Coaches’ legacies live on with players

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SEATTLE — Frosty Westering once wrote a book entitled, “Make the Big Time Where You Are,” and then embodied that philosophy for 32 years in the obscurity of Pacific Lutheran University.

Don James lifted the University of Washington to the biggest time through the pure strength of his coaching acumen, winning a national title and transforming the Huskies into a college football powerhouse.

Two distinct leaders with two wildly different styles. Westering was an exuberant man of the people, a happy warrior who believed wholeheartedly that positivity brought out the best in his players. James was reserved and stern, building his authority by commanding respect, mixed in with just enough fear to coax maximum effort.

Yet here’s the similarity, apart from their runaway success on the field: Both coaches were revered by their players, remaining beloved figures long after the pads had been replaced by business suits.

I’ve been thinking a lot about those two, and the transformative power of a football coach. On Friday and Saturday, I spent quality time around the PLU program, where the Frosty spirit lives on under the coaching of his son and successor, Scott Westering.

And, of course, the death of James on Sunday prompted an outpouring of tributes from his former players about how the coach influenced them for a lifetime.

A college football coach—any coach, really — is in a unique position to put their stamp on young people still formulating their world view.

The ones who succeed the most, and this is independent of their win-loss record, help build a foundation for future success. Westering and James both left their greatest legacy in the lives they touched.

“When ex-players come back and compliment their coach 20, 30, 40 years later, and the impact they had on their life, that’s the ultimate compliment for us,” Huskies coach Steve Sarkisian said Monday. “I know Coach James heard it before he passed. I know Carol (James’ wife) is hearing it after he’s passed from numerous, numerous ex-players, and that’s the ultimate compliment for us.”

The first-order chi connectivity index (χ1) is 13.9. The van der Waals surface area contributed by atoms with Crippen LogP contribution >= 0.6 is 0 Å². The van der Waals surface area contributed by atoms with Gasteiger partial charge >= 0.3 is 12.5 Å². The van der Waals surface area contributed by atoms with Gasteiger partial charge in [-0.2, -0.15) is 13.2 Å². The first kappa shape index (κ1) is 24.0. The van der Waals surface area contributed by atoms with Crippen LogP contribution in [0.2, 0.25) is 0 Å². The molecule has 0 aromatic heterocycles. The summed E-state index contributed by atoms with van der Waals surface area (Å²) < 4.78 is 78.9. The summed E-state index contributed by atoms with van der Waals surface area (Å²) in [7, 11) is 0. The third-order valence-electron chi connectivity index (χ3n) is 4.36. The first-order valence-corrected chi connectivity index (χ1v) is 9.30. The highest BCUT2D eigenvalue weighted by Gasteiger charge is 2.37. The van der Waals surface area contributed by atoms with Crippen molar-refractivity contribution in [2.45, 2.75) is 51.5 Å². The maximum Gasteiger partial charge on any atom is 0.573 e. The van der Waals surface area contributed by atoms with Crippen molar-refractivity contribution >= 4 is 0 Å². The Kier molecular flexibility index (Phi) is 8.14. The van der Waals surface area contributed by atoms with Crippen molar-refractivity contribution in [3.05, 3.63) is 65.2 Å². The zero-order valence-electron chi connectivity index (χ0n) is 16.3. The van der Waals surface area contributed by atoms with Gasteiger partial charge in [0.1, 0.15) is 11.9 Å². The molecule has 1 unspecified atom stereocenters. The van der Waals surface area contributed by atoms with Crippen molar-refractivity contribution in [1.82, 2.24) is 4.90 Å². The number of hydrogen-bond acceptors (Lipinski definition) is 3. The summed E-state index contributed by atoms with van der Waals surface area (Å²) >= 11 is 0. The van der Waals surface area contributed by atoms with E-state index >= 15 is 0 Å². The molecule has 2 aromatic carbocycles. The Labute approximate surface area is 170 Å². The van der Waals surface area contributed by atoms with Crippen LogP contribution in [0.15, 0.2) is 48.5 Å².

That’s not to say that history or English professors can’t, and don’t, wield profound impact. But with the pervasive nature of sports at the college level, coaches tend to be immersed in their players’ lives on an athletic, scholastic and personal level. It’s a sacred trust, and the great ones, like James and Westering, were deeply aware of the responsibility bestowed upon them.

Scott Westering is fiercely proud of the legacy of his father, and rightly so. When Frosty died in April, a website created by a former player to honor him received 18,000 hits in three days. Within three weeks, there were 24,000 requests for his first book, which was out of print but fetched as much as $900 on eBay.

More than 1,500 people from every walk of life showed up at Frosty’s memorial service.

“A lot of people are rocks thrown in the pond of life,” Scott Westering told me. “Dad was a boulder. The ripple effect that went out, he touched so many people … I truly believe, in the game of football and life, my dad’s made as much of an impact as a Rockne, a Lombardi, these kind of men. But he was never on a national scale.”

Oh, Westering had multiple chances to coach at bigger colleges and in the NFL, his son said. But he always concluded that the big time was PLU, where he had the 10th most wins in college football history. And taught thousands of young men that you could use love as a motivator in a game predicated on violence.

James, of course, operated from a different point of view, at least outwardly. Hugh Millen, who quarterbacked the Huskies under James from 1983-85, said the coach didn’t try to build or maintain close personal relationships with his players.

“We always had the sense he wanted to keep his objectivity about who should be playing,” Millen said. “He didn’t want to develop favorites. So even in that, there was a fairness to him.”

James exuded toughness and an expectation of excellence.

“He was always in command of every player, every coach, every situation with an official, media,” Millen said. “No one was ever in an alpha position over Don James.”

The coach sat in his famous tower during practice, seemingly omnipresent, if not omnipotent.

“Of course, it’s impossible, but everyone always had the feeling that Coach James must be watching them,” Millen said. “So when I later played for some pretty big profiles in the game — Don Shula, Bill Parcells, Jimmy Johnson — they didn’t seem intimidating to me whatsoever, because I felt I had already been with the ultimate intimidator.”

Innumerable players will tell you that the method behind James’ ways crystallized over time. And so did the fact that they had embodied lessons they didn’t even realize he was imparting. Westering’s players, I’ve been told, had the same epiphany.

That’s what great coaches do.

That’s when the profession reaches the big time.

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